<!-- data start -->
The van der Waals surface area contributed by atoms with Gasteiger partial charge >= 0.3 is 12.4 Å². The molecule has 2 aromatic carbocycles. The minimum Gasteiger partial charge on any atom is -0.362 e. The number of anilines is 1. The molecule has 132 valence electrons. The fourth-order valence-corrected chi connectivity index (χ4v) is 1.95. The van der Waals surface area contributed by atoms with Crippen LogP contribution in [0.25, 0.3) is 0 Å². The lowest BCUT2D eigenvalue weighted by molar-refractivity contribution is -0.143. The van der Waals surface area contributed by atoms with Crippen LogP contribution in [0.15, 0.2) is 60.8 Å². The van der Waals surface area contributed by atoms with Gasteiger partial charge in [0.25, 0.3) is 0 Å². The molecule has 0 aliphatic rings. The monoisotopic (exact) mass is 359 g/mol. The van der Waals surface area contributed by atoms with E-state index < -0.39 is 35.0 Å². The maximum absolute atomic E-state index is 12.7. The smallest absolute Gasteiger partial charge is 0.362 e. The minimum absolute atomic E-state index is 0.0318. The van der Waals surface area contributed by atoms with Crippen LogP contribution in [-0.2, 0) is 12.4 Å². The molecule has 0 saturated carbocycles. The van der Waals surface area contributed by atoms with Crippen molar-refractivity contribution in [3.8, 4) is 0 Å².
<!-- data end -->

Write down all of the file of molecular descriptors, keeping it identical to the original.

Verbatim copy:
The van der Waals surface area contributed by atoms with Gasteiger partial charge >= 0.3 is 12.4 Å². The molecule has 2 aromatic carbocycles. The minimum Gasteiger partial charge on any atom is -0.362 e. The number of anilines is 1. The molecule has 132 valence electrons. The fourth-order valence-corrected chi connectivity index (χ4v) is 1.95. The van der Waals surface area contributed by atoms with Crippen LogP contribution in [0.25, 0.3) is 0 Å². The lowest BCUT2D eigenvalue weighted by molar-refractivity contribution is -0.143. The van der Waals surface area contributed by atoms with Crippen LogP contribution in [0.15, 0.2) is 60.8 Å². The van der Waals surface area contributed by atoms with Gasteiger partial charge in [0.25, 0.3) is 0 Å². The molecule has 0 aliphatic rings. The monoisotopic (exact) mass is 359 g/mol. The van der Waals surface area contributed by atoms with E-state index < -0.39 is 35.0 Å². The maximum absolute atomic E-state index is 12.7. The smallest absolute Gasteiger partial charge is 0.362 e. The minimum absolute atomic E-state index is 0.0318. The van der Waals surface area contributed by atoms with Crippen LogP contribution in [-0.2, 0) is 12.4 Å². The molecule has 0 saturated carbocycles. The van der Waals surface area contributed by atoms with Crippen molar-refractivity contribution in [3.8, 4) is 0 Å².